Even before the Russian invasion of Ukraine, China has started making noteworthy statements about the Russian-Ukrainian conflict:
China's foreign minister Wang Yi called Russia's security concerns "legitimate", saying they should be "taken seriously and addressed."
Chinese ambassador to the UN Zhang Jun went further and said outright that China disagreed with US claims that Russia was threatening international peace. He also criticised the US for convening a meeting of the UN Security Council, likening it to "megaphone diplomacy" that was "not conducive" for negotiations.
According to the Economist, China’s relations with Russia are the strongest they have been for 70 years. Thus we ask:
Will China get involved in the Russo-Ukrainian conflict by 2024?
This question will resolve positively if between March 1, 2022 and December 31, 2023, representatives of China announce or acknowledge the Chinese involvement in the conflict. By the Chinese involvement we mean a situation where China supports one of the parties in the conflict, either by military presence on Ukrainian territory or by military material aid of any value.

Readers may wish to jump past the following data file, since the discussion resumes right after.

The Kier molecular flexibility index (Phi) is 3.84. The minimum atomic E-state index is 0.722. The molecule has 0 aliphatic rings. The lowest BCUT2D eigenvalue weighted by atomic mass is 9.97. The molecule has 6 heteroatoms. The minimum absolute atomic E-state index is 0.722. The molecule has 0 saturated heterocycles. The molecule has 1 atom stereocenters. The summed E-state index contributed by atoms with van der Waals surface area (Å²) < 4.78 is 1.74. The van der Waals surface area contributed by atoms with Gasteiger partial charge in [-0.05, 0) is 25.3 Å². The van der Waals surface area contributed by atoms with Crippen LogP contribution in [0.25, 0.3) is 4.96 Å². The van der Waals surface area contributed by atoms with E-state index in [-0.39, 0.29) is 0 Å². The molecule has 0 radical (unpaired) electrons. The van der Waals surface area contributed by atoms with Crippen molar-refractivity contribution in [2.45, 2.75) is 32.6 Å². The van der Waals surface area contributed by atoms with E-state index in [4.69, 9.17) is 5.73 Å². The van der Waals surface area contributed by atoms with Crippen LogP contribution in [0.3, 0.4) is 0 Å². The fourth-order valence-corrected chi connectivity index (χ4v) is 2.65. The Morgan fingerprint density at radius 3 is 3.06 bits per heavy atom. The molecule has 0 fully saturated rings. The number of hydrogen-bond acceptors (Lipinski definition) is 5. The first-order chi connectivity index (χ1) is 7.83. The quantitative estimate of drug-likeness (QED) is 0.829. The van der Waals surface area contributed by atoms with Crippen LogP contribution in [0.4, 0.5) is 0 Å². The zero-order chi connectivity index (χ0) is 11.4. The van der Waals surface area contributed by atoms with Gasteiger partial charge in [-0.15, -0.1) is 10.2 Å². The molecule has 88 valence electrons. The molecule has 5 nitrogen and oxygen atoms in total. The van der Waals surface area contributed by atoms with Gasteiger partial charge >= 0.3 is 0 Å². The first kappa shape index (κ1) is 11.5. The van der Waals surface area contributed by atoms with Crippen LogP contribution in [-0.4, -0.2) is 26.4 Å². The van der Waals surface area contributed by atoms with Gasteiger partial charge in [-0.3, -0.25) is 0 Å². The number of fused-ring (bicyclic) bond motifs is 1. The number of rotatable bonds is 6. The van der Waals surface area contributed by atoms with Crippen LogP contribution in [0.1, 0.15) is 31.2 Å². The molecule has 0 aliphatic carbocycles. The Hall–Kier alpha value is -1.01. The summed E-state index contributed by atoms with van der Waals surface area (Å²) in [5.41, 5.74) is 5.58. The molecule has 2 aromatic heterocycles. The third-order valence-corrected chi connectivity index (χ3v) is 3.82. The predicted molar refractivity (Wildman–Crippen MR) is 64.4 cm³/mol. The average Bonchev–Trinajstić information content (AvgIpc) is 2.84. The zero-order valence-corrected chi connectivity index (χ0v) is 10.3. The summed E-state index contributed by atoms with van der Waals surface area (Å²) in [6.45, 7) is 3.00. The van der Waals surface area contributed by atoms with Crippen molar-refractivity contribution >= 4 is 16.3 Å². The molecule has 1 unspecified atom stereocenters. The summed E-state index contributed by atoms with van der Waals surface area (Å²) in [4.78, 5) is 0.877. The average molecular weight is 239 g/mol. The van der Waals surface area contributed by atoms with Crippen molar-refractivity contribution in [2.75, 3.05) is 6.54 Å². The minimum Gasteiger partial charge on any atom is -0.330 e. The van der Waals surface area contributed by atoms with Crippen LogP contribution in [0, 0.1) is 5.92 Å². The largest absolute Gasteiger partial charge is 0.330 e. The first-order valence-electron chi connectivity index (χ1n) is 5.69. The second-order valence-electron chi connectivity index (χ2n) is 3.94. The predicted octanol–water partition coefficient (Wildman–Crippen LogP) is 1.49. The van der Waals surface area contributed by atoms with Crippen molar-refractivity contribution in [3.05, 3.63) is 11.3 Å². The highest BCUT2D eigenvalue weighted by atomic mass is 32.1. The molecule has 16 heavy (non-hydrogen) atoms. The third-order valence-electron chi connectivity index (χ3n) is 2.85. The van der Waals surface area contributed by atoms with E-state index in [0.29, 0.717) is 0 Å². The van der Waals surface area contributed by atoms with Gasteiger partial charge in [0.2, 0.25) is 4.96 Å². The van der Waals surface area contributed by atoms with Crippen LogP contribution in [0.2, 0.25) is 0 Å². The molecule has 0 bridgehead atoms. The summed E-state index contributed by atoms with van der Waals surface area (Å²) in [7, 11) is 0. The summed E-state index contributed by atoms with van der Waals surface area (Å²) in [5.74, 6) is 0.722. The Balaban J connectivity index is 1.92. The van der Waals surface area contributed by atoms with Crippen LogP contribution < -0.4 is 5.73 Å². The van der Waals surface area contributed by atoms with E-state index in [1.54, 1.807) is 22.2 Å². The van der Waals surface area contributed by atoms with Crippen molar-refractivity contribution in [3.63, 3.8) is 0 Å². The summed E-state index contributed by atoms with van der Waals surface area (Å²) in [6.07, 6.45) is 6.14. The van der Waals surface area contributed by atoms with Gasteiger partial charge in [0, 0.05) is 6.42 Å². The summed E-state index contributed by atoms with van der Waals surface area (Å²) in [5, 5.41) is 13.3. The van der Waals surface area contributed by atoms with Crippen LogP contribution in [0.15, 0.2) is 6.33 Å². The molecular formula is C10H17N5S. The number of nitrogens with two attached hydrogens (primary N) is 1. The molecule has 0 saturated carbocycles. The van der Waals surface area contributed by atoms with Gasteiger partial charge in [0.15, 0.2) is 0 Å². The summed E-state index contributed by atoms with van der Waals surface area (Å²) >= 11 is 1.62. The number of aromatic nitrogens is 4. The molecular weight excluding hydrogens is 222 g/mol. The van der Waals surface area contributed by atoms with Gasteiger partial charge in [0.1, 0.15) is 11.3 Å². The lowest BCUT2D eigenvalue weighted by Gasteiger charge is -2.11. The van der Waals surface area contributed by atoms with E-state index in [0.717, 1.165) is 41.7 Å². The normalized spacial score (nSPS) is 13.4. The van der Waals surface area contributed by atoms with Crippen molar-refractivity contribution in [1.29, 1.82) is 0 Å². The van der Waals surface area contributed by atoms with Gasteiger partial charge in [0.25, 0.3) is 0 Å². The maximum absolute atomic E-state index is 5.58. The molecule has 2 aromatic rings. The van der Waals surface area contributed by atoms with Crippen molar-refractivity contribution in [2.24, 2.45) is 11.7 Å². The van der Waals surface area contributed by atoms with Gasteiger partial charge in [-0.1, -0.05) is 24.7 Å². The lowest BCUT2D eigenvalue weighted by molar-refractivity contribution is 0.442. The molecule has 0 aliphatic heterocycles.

Purely commercial transactions (including weapon sales) between Chinese suppliers (be they private or state-owned companies) and one side of the conflict will be counted only if they are openly suported, endorsed, organized or subsidized by the Chinese government. Dual-use material aid will be counted only if provided with the stated purpose of helping one side's efforts in the conflict (as opposed to e.g. civilan relief).